Core Concept Earth Sciences Collection Article Published: April 25, 2022

How Do Plants Defend Themselves From Root-Eating Creatures?


The belowground world is full of creatures that depend on plants as a food source. Belowground plant eaters, or herbivores, feed on roots and can cause considerable damage to plants. Roots are very important because they help plants take up water and nutrients from the soil. These are important resources that plants need for growth. To protect their roots, plants produce chemical defenses. The production of these defenses is costly because nutrients and energy used to make defenses cannot be used for growth or the production of flowers and seeds. Plants, therefore, must be efficient with their defenses. Scientists are very interested in understanding how plants defend themselves efficiently, because this can help us to develop more environmentally friendly ways of growing fruits and vegetables. In this article, we explain how plants defend themselves efficiently, and how plant defenses affect herbivores in the soil.

Plants: Surviving In a Dangerous World

Plants are an important food source for many creatures, including humans. Plant eaters, or herbivores, can be large mammals like cows, sheep, or horses, but most of them are actually much tinier, such as caterpillars or aphids (Figure 1). Because these tiny herbivores usually occur in large numbers, they can cause a lot of damage. Insects, for example, are the most diverse group of animals on Earth. There are around 1 million known species of insects, of which about half are herbivores. In comparison, there are only around 5,500 mammal species living on Earth. In addition to the large and small herbivores aboveground, there are many plant feeders living belowground as well. The soil is filled with many kinds of herbivores that feed on plant roots, including insect larvae, tiny worms called nematodes, and spider-like creatures called mites (Figure 1).

Figure 1 - Examples of aboveground and belowground herbivores.
  • Figure 1 - Examples of aboveground and belowground herbivores.
  • (A) Cabbage aphids, (B) the caterpillar of the beet armyworm, (C) a plant-eating nematode, and (D) the larvae of the cabbage root fly. (Photo credits: Axel Touw).

There are usually high numbers of herbivores present in the soil, just like there are aboveground. For example, there are 30,000 known nematodes species, of which around 10% are plant eaters. One single female nematode produces up to 200 eggs. This means that a single plant can be attacked by thousands of nematodes at the same time. Chewing insects are another danger. They may chew through the water transport system of plant roots, which can cause the leaves to droop and the plant to die from lack of water.

How Do Plants Defend Themselves?

With so many creatures trying to attack them, you can imagine that plants have a hard time surviving. Since plants cannot flee from their attackers, they had to evolve ways of defending themselves. Plants have developed several defenses against herbivores [1]. Some plant defenses are easy to see, like the thorns of a rose, the hairs on the leaf of a stinging nettle, or the thick skin of beetroots. Other defenses, such as chemical defenses, are less visible. Each plant produces thousands of different chemicals, all involved in essential processes. Some chemicals, like sugars, provide energy to the plant. Other groups of chemicals help to defend plants against attackers. These chemical defenses can make the plant taste bad, which prevents herbivores from eating plant tissues. In some cases, the chemicals can even be toxic. Chemical defenses can affect humans too. There are many plants that would make you feel very sick if you ate them, for example the berries of black nightshade. Some plants, such as poison ivy or hogweed, can give you a rash and even cause burns when you touch them. Most chemical defenses are not that bad, though. In fact, chances are high that you have been exposed to plant chemical defenses yourself.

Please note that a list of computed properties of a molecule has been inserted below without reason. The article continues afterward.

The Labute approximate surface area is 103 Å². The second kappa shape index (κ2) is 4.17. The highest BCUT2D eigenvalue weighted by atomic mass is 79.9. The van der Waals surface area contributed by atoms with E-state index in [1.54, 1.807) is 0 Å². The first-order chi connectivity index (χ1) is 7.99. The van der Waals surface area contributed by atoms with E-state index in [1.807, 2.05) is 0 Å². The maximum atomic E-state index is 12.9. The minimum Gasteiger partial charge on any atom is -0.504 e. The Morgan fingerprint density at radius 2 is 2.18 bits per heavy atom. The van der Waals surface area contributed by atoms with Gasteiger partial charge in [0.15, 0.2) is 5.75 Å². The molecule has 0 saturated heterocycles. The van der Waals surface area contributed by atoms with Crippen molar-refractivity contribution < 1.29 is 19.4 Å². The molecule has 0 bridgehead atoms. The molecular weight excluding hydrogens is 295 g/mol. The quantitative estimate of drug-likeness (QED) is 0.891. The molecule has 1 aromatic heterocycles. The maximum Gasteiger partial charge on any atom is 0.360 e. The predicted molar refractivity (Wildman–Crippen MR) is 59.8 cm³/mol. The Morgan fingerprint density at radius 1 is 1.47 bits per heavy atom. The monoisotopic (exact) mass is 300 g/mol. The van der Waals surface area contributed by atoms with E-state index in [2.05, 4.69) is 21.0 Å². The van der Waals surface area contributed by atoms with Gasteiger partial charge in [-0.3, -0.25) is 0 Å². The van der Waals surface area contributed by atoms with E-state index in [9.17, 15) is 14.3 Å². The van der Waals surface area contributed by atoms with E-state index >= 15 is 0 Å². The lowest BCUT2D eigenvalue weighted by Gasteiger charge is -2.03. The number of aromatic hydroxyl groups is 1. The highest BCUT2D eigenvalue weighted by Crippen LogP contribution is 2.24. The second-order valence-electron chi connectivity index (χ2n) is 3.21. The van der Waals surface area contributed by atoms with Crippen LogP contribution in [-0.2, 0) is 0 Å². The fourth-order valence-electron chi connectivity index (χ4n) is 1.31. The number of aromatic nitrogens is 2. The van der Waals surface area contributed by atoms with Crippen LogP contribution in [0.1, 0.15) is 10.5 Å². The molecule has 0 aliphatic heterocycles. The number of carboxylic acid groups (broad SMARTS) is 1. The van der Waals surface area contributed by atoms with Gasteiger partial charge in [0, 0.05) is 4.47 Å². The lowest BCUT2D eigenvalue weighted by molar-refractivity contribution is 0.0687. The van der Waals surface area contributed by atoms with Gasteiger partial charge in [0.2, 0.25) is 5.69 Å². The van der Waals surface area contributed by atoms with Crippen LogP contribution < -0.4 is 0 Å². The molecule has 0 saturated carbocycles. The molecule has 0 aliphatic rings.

We have grown to like the taste of some chemicals that plants produce. Have you ever put mustard on your hotdog or sausage, or enjoyed a nice Indian curry with mustard seeds? The sharp-bitter taste of mustard is caused by defense chemicals called glucosinolates. In the wild, glucosinolates help plants to defend themselves against insects, fungi, and bacteria. The caffeine in coffee, which helps people to wake up in the morning, is not made by coffee trees to please humans. In reality, coffee trees produce caffeine to protect their seeds—the coffee beans—from insect attacks. Caffeine not only gives coffee beans their bitter taste, but it can also paralyze or kill insects trying to feed on them.

These examples illustrate that chemical defenses are an effective way for plants to protect themselves against herbivores in their environments. Nevertheless, most plants are not completely defended by these chemicals. If you take a good look at the plants around you, you will notice that most plants show some damage, such as holes in their leaves. This is because the production of chemical defenses comes at a cost. Plants do not only have to worry about defending themselves, but they must also put energy into growth, producing flowers, and making seeds. So, the energy plants can spend on producing defenses is limited. Plants must make use of this limited amount of energy in an efficient way.

How Do Plants Defend Themselves Efficiently?

Fossils of herbivore-damaged leaves show that plants and herbivores have been living together on Earth for more than 400 million years. During this time, plants have developed several ways to produce defenses in a cost-efficient manner. One way is to produce defenses only when necessary, for example, when insects start eating them [2]. By only producing defenses when under attack, plants save energy when no dangers are present. The disadvantage of this strategy is that defense production will only begin after the herbivore starts eating. Because defense production takes time, the plant can suffer significant damage before the herbivore leaves or dies.